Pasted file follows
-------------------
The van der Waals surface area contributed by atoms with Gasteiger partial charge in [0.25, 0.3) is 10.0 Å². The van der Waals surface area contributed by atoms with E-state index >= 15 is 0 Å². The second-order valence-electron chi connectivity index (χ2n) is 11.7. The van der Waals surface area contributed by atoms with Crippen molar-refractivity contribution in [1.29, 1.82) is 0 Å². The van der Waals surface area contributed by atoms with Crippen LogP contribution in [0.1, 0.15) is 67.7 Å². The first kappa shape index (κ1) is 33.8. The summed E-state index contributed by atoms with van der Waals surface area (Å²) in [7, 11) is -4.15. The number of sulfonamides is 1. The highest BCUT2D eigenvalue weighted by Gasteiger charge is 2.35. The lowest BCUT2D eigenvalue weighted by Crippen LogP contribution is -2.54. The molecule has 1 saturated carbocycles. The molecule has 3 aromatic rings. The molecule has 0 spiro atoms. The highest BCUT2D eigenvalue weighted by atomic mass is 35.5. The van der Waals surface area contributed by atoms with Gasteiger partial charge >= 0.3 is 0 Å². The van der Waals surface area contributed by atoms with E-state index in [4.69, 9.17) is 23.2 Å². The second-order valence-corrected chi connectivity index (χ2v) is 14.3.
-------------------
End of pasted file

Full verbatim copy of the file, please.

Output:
The van der Waals surface area contributed by atoms with Gasteiger partial charge in [0.25, 0.3) is 10.0 Å². The van der Waals surface area contributed by atoms with E-state index >= 15 is 0 Å². The second-order valence-electron chi connectivity index (χ2n) is 11.7. The van der Waals surface area contributed by atoms with Crippen molar-refractivity contribution in [1.29, 1.82) is 0 Å². The van der Waals surface area contributed by atoms with Crippen LogP contribution in [0.1, 0.15) is 67.7 Å². The first kappa shape index (κ1) is 33.8. The summed E-state index contributed by atoms with van der Waals surface area (Å²) in [7, 11) is -4.15. The number of sulfonamides is 1. The highest BCUT2D eigenvalue weighted by Gasteiger charge is 2.35. The lowest BCUT2D eigenvalue weighted by Crippen LogP contribution is -2.54. The molecule has 1 saturated carbocycles. The molecule has 3 aromatic rings. The molecule has 0 spiro atoms. The highest BCUT2D eigenvalue weighted by atomic mass is 35.5. The van der Waals surface area contributed by atoms with Gasteiger partial charge >= 0.3 is 0 Å². The van der Waals surface area contributed by atoms with E-state index in [4.69, 9.17) is 23.2 Å². The second-order valence-corrected chi connectivity index (χ2v) is 14.3.